The evolved nest provides concrete ways for parents to be responsive to the needs of their children to foster optimal neurobiology, as well as psychological and social development.
    Header photo: Proggie. Creative Commons.  More

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    A solid foundation: Building children’s self-esteem during the COVID-19 pandemic

    The COVID-19 pandemic has shaken the pillars of children’s lives. Faced with quarantine, school closures, and social distancing, many children are deprived of the everyday experiences that normally build their self-esteem — their sense of worth as a person. Self-esteem is a critical ingredient of children’s mental health. Children with higher self-esteem tend to have happier lives, better relationships, and fewer symptoms of anxiety and depression.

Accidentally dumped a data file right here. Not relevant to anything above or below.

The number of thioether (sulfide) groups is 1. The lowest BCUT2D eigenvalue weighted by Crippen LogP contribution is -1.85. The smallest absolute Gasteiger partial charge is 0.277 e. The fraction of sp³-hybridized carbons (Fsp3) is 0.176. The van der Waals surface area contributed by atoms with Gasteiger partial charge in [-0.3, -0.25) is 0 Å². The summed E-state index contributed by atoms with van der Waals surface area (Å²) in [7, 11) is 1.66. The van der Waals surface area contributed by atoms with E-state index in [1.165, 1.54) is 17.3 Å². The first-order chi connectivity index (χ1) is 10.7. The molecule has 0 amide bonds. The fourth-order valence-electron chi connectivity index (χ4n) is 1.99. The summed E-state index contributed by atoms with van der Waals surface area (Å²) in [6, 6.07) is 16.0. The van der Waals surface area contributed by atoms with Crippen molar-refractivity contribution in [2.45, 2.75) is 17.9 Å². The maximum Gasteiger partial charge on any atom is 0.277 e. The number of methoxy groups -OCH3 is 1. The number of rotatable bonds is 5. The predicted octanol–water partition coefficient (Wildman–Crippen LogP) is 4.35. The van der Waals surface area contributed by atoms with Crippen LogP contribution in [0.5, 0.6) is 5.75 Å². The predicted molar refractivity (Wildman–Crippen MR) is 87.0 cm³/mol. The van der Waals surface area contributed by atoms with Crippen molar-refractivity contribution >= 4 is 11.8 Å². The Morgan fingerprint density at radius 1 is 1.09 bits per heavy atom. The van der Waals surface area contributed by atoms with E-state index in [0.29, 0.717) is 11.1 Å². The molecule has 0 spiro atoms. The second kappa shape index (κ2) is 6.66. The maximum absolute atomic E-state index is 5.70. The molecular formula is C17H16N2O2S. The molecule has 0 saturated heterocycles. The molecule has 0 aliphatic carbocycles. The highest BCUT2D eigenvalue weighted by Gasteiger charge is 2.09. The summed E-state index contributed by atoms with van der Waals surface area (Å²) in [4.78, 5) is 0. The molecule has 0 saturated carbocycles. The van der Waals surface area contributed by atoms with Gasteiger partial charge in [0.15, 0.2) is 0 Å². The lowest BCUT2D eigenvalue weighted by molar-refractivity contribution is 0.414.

Many parents see the process of raising self-esteem as building a structure: The first step is to lay a solid foundation. How, then, can parents help lay a solid foundation for children’s self-esteem during the COVID-19 pandemic?
    According to theories in psychology, children’s self-esteem is built on two pillars: acceptance and competence. Children feel good about themselves when they feel loved and supported by significant others (acceptance) and when they master new skills to achieve their goals (competence).

    “Parents can continue building warmer, more supportive relationships with their children. In warm, supportive relationships, parents share joy with their children, show fondness for them, and express interest in their activities.”